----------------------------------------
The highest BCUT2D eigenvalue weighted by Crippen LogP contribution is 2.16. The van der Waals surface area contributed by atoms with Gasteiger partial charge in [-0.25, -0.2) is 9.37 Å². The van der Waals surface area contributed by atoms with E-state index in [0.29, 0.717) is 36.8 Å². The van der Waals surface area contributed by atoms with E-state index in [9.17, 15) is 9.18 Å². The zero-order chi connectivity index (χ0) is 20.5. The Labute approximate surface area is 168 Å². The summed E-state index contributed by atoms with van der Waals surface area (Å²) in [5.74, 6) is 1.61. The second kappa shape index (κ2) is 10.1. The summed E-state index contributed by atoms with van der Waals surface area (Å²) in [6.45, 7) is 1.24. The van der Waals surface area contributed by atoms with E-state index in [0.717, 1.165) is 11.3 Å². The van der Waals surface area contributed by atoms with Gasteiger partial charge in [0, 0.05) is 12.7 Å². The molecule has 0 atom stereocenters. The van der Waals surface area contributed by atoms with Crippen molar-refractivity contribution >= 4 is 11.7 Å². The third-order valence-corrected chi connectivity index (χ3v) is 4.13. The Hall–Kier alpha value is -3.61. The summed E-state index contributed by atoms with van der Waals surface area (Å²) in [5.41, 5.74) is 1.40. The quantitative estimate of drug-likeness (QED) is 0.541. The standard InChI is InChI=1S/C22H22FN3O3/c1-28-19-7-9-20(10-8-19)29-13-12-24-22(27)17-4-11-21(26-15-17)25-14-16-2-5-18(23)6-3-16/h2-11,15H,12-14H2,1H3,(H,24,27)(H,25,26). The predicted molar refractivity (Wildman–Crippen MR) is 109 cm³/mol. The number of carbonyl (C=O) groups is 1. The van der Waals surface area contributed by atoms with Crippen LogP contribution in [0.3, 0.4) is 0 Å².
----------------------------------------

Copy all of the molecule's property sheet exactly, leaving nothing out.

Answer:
The highest BCUT2D eigenvalue weighted by Crippen LogP contribution is 2.16. The van der Waals surface area contributed by atoms with Gasteiger partial charge in [-0.25, -0.2) is 9.37 Å². The van der Waals surface area contributed by atoms with E-state index in [0.29, 0.717) is 36.8 Å². The van der Waals surface area contributed by atoms with E-state index in [9.17, 15) is 9.18 Å². The zero-order chi connectivity index (χ0) is 20.5. The Labute approximate surface area is 168 Å². The summed E-state index contributed by atoms with van der Waals surface area (Å²) in [5.74, 6) is 1.61. The second kappa shape index (κ2) is 10.1. The summed E-state index contributed by atoms with van der Waals surface area (Å²) in [6.45, 7) is 1.24. The van der Waals surface area contributed by atoms with E-state index in [0.717, 1.165) is 11.3 Å². The van der Waals surface area contributed by atoms with Gasteiger partial charge in [0, 0.05) is 12.7 Å². The molecule has 0 atom stereocenters. The van der Waals surface area contributed by atoms with Crippen molar-refractivity contribution >= 4 is 11.7 Å². The third-order valence-corrected chi connectivity index (χ3v) is 4.13. The Hall–Kier alpha value is -3.61. The summed E-state index contributed by atoms with van der Waals surface area (Å²) in [5.41, 5.74) is 1.40. The quantitative estimate of drug-likeness (QED) is 0.541. The standard InChI is InChI=1S/C22H22FN3O3/c1-28-19-7-9-20(10-8-19)29-13-12-24-22(27)17-4-11-21(26-15-17)25-14-16-2-5-18(23)6-3-16/h2-11,15H,12-14H2,1H3,(H,24,27)(H,25,26). The predicted molar refractivity (Wildman–Crippen MR) is 109 cm³/mol. The number of carbonyl (C=O) groups is 1. The van der Waals surface area contributed by atoms with Crippen LogP contribution in [0.3, 0.4) is 0 Å².